Everyone with one of his hands wrought in the work, and with the other hand held a weapon. — Nehemiah 4:17
The weapons of our warfare are not carnal, but mighty through God to the pulling down of strong holds. — 2 Corinthians 10:4
As a mother of eleven, I’ll admit that motherhood can sometimes feel like a war. While I say that jokingly, there is without a doubt much that we need to contend for in our families. The souls of our children are treasures to be guarded with the fierceness of a warrior. That being said, I have never really thought of myself as a “prayer warrior.” This term, although used often, is not found in Scripture. I have wondered at times if it is actually helpful, as it can exalt some people and make others feel inadequate.
We can become discouraged as moms who are trying to balance many things when we believe that the only way to pray effectively is to follow one of the many plans found on Google outlining “steps to becoming a prayer warrior.” These methods can feel overwhelming when we try to add them to an already demanding schedule. I have sometimes tried to follow such a plan, with little success. While my desire was good, the method did not fit the life I have been given.
I do not mean to condone laziness in prayer. Also, God may lead us into special seasons of prayer when we have a heavy burden. But the bottom line is this: prayer is talking to God. He is with us in our daily tasks and in times of rest as much as He is with us when we sit down to a devotional time. Nothing can separate us from His love, and He cares about everything. From the smallest detail (a misplaced shoe) to the greatest burden (a son’s decisions about his future), nothing is too big or too small for God.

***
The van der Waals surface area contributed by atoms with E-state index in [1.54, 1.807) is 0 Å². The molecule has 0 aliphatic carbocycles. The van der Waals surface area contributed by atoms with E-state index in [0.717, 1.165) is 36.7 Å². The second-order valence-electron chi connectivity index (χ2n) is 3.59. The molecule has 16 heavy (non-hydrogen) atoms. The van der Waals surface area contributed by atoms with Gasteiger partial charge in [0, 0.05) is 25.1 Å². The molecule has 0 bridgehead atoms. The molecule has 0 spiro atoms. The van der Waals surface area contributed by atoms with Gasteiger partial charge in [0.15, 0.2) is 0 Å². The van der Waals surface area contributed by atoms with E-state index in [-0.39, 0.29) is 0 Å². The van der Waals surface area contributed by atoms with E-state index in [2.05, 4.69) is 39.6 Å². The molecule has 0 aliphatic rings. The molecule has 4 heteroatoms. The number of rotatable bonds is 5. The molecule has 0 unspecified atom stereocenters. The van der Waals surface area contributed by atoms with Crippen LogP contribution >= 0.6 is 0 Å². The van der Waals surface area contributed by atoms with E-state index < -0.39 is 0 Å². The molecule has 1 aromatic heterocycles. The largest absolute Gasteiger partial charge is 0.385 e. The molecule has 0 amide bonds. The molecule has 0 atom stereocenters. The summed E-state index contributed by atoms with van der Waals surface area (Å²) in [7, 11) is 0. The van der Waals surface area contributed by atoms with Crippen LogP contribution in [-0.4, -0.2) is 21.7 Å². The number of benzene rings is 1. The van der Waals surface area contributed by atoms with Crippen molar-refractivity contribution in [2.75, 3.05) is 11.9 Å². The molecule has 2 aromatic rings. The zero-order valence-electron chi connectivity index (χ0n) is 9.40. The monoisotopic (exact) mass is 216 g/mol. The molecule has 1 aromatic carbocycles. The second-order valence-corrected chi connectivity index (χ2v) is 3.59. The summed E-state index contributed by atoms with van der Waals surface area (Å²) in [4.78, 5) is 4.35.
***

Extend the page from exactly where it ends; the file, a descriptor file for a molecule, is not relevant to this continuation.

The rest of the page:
If I am walking with God and living a life for His glory, He is present with us at all times. The best time to lift a prayer to Him is the moment it comes to mind. When the worries start to swirl and the questions arise, that is when I lift my heart to the Lord, whether I’m driving in the car, folding laundry, or doing dishes. This practice not only reminds me to pray more for certain things but also helps me avert a worried state of mind.
I do spend time talking with God in the morning, daily, and I find Him near and ready to help. I encourage you to do the same. But often my devotional time is cut short by the needs of my family due to my current season of life. I can allow this to become a source of discouragement, or I can just take my prayers with me as I go. I am encouraged greatly by the idea of the men in Nehemiah, who built the wall with a tool in one hand and a weapon in the other. It is an accurate picture of what a “prayer warrior mother” looks like.
Our prayer-hearing God is ever present. He has given us mighty tools of faith and prayer that we can carry with us everywhere we go. Father, let us as mothers find You as You are—near and ready to hear.
- Do you ever feel inadequate regarding your prayer life? It’s true that we need to pray, but God doesn’t want us living under condemnation. Read and ponder Romans 8:1: “There is therefore now no condemnation to them which are in Christ Jesus, who walk not after the flesh, but after the Spirit.”
- How often do you talk to God during your day? Stop right now and ask the Lord to help you take every worry and concern to Him the moment it comes to your mind, knowing that He is with you.
- First Thessalonians 5:17 says to “pray without ceasing.” How can you apply this to your life as a busy mom with many demands on your time?
This chapter was written by Abigail Miller.
Taken from The Extraordinary Mother. CLICK HERE for more information about this book.